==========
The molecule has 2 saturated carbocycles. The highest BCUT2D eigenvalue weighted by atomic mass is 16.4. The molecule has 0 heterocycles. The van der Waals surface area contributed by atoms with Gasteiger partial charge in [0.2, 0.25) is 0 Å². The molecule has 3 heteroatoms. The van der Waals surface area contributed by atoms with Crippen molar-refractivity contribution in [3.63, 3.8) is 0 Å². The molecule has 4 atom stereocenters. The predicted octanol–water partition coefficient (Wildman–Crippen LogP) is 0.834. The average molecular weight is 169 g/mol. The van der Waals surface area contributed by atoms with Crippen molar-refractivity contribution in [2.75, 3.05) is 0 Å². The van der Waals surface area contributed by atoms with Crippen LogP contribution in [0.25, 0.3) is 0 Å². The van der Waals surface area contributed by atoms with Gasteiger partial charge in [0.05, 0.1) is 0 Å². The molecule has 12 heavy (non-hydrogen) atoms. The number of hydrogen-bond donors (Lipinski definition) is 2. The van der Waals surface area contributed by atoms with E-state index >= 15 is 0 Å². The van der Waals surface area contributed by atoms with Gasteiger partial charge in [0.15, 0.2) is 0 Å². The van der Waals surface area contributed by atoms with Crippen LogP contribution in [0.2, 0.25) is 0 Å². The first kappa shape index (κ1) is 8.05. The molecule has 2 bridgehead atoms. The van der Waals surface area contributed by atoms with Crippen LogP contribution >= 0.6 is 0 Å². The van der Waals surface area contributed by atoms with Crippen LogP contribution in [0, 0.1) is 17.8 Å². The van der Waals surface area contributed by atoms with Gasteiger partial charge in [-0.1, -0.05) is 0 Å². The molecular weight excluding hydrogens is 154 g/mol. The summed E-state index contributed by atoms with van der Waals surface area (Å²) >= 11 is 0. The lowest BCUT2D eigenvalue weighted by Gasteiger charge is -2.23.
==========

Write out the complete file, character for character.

The molecule has 2 saturated carbocycles. The highest BCUT2D eigenvalue weighted by atomic mass is 16.4. The molecule has 0 heterocycles. The van der Waals surface area contributed by atoms with Gasteiger partial charge in [0.2, 0.25) is 0 Å². The molecule has 3 heteroatoms. The van der Waals surface area contributed by atoms with Crippen molar-refractivity contribution in [3.63, 3.8) is 0 Å². The molecule has 4 atom stereocenters. The predicted octanol–water partition coefficient (Wildman–Crippen LogP) is 0.834. The average molecular weight is 169 g/mol. The van der Waals surface area contributed by atoms with Crippen molar-refractivity contribution in [2.75, 3.05) is 0 Å². The van der Waals surface area contributed by atoms with Crippen LogP contribution in [0.25, 0.3) is 0 Å². The van der Waals surface area contributed by atoms with Gasteiger partial charge in [0.05, 0.1) is 0 Å². The molecule has 12 heavy (non-hydrogen) atoms. The number of hydrogen-bond donors (Lipinski definition) is 2. The van der Waals surface area contributed by atoms with E-state index >= 15 is 0 Å². The van der Waals surface area contributed by atoms with Gasteiger partial charge in [0.15, 0.2) is 0 Å². The van der Waals surface area contributed by atoms with Crippen LogP contribution in [0.2, 0.25) is 0 Å². The first kappa shape index (κ1) is 8.05. The molecule has 2 bridgehead atoms. The van der Waals surface area contributed by atoms with Crippen LogP contribution >= 0.6 is 0 Å². The van der Waals surface area contributed by atoms with Crippen LogP contribution in [0, 0.1) is 17.8 Å². The van der Waals surface area contributed by atoms with Gasteiger partial charge in [-0.1, -0.05) is 0 Å². The molecular weight excluding hydrogens is 154 g/mol. The summed E-state index contributed by atoms with van der Waals surface area (Å²) >= 11 is 0. The lowest BCUT2D eigenvalue weighted by Gasteiger charge is -2.23.